1 Introduction

Reconstructing Functions from Random Samples


From a sufficiently large point sample lying on a compact Riemannian submanifold of Euclidean space, one can construct a simplicial complex which is homotopy-equivalent to that manifold with high confidence. We describe a corresponding result for a Lipschitz-continuous function between two such manifolds. That is, we outline the construction of a simplicial map which recovers the induced maps on homotopy and homology groups with high confidence using only finite sampled data from the domain and range, as well as knowledge of the image of every point sampled from the domain. We provide explicit bounds on the size of the point samples required for such reconstruction in terms of intrinsic properties of the domain, the co-domain and the function. This reconstruction is robust to certain types of bounded sampling and evaluation noise.

Key words and phrases:
55U05, 55U10, 55U15, 62-07, Homology, Homotopy, Nonlinear maps

1. Introduction

The use of algebraic topological methods for the analysis of nonlinear data has become a subject of considerable interest with a wide variety of promising applications [3, 5, 7, 10]. With modern technology, large and high-dimensional datasets are easily collected. However, in many cases the data are generated by a nonlinear system with many fewer degrees of freedom than the ambient dimension, and thus one may expect that the data actually lie on a much lower dimensional manifold. In this setting, it seems reasonable that the geometry generated by the data may provide insight concerning the original system. Given that such data are typically finite and noisy, relatively crude invariants – such as homology or homotopy groups – appear to be natural tools for capturing aspects of their underlying topological structure. The same heuristic arguments extend to transformations from one dataset to another. In such analysis, one is interested not only in the geometry associated with the data, but also in the action of an unknown nonlinear process on the data. This action may be partially characterized by the maps which it induces on homology and homotopy groups.

Given these arguments, an obvious but mostly unresolved mathematical issue is to quantify the extent to which we can extract correct topological features from noisy data. An important first step in this direction is the following result due to Partha Niyogi, Steve Smale, and Shmuel Weinberger [13]. Let denote Euclidean -dimensional space with the standard metric, and consider a compact -dimensional Riemannian submanifold . The condition number of is defined as follows: is the largest positive real number such that for any , the normal bundle of radius about can be embedded in .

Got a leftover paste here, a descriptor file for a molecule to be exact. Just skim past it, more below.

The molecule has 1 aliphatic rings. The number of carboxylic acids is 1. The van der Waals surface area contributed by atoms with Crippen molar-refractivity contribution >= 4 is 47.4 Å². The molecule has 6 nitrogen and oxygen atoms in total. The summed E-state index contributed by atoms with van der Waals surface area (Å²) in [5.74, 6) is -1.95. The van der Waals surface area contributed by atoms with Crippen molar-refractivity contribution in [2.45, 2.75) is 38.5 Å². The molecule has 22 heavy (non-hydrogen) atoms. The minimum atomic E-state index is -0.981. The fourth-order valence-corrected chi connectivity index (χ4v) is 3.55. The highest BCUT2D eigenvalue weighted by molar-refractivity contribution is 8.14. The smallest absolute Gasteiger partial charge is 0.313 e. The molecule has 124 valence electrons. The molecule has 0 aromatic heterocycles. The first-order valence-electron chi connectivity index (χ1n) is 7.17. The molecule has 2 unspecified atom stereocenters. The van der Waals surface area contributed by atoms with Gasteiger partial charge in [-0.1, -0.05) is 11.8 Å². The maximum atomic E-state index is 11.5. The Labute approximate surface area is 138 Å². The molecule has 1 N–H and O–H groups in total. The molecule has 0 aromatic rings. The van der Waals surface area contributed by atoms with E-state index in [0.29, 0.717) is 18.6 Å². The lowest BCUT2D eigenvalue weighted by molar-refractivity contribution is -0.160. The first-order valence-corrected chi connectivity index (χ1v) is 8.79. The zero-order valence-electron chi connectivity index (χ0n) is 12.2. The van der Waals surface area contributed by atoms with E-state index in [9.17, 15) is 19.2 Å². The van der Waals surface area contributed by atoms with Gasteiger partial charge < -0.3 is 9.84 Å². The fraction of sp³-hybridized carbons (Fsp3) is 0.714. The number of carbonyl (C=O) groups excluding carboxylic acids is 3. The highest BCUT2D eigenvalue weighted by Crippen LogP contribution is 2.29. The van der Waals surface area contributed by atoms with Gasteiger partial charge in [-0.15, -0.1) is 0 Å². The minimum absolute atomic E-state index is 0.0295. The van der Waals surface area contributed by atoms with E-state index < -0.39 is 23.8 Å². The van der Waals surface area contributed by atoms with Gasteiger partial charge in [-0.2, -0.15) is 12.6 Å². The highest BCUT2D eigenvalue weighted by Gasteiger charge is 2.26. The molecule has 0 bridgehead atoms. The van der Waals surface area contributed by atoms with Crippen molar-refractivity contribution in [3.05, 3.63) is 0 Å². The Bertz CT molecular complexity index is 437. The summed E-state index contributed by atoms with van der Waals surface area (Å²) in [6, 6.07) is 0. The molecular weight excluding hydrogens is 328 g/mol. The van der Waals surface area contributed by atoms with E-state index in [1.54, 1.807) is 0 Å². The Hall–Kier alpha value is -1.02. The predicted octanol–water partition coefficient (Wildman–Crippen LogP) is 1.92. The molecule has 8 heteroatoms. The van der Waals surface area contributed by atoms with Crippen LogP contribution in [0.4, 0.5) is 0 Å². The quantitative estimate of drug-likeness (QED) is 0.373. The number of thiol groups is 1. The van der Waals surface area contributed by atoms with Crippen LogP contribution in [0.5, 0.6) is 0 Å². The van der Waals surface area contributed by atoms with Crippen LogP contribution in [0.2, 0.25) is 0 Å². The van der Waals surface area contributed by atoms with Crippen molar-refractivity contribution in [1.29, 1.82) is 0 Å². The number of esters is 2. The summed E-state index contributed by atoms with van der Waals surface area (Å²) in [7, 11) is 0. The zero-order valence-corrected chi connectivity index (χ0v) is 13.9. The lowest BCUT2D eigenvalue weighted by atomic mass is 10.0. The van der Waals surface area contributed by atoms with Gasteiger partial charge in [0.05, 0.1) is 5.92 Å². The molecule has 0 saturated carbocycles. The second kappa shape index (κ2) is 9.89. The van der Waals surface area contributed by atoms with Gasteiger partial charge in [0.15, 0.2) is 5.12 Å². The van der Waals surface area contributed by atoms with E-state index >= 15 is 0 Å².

Theorem 1.1.

([13, Thm 3.1]) Let be a compact -dimensional Riemannian submanifold of with condition number . Given

  1. some probability parameter ,

  2. a radius , and

  3. a finite set of independent and identically distributed (i.i.d.) uniformly sampled points,

let denote the union of -dimensional open -balls centered at the points in . If the sample size is larger than a bounding value (see Definition 3.1), then is homotopy-equivalent to with probability exceeding .

Thus, the union of balls of a suitably chosen radius around a sufficiently large point sample suffices to recover the homotopy type of that manifold with high confidence. From a computational perspective, recall that the nerve of a cover [12, 15] is the abstract simplicial complex where each -dimensional simplex corresponds to an intersection of sets of that cover. If we let denote the nerve corresponding to the cover of by its constituent open balls, then one obtains an isomorphism between the singular homology of and the simplicial homology of by using the nerve lemma. Thus, it is possible to successfully compute the homology of an unknown manifold with high probability from a sufficiently dense point sample .

An obvious next step is to obtain bounds on the probability of reconstructing, up to homotopy, a continuous function between Riemannian manifolds from images of dense samples. This is the focus of our work with the main result as follows.

Theorem 1.2.

Let and be compact Riemannian submanifolds with condition numbers and respectively and let be a Lipschitz continuous function with Lipschitz constant bounded above by some . Given

  1. probability parameters ,

  2. radii and satisfying , and

  3. finite sets and of independent and identically distributed (i.i.d.) uniformly sampled points,

let and be nerves of the covers generated by open balls of radius and around and respectively. If and , then there exists a simplicial map which

  1. recovers the homotopy class of with probability exceeding , and

  2. can be explicitly constructed using only , , , , and the restriction .

In particular, the morphisms induced by on the simplicial homology as well as homotopy groups of the nerves faithfully capture their singular counterparts induced by with high confidence. Note from Theorem 1.1 that the upper bound on the probability of failing to produce is no larger than the corresponding bound on failing to reconstruct both and from the sample sets and .

The third hypothesis in Theorem 1.1 which requires the sampled points to lie on the underlying manifold is too strong from the perspective of practical sampling considerations. A more reasonable hypothesis is that the data is noisy and lies near – rather than on – the respective underlying manifolds. This situation is also considered in [13]. Using their framework, we show that Theorem 1.2 can be extended to this more general setting (see Theorem 5.6).

The rest of the paper is organized as follows. In Section 2 we mention relevant definitions and tools from combinatorial algebraic topology. Section 3 describes results from [13] that are used in our work. The simplicial reconstruction of functions and its verification are presented in Section 4. Section 5 demonstrates the robustness of this reconstruction by providing a version of Theorem 1.2 which holds in the case of bounded sampling and evaluation noise. Our argument relies on a controlled version of the nerve lemma whose proof is described in Section 6.

2. Carriers and Nerves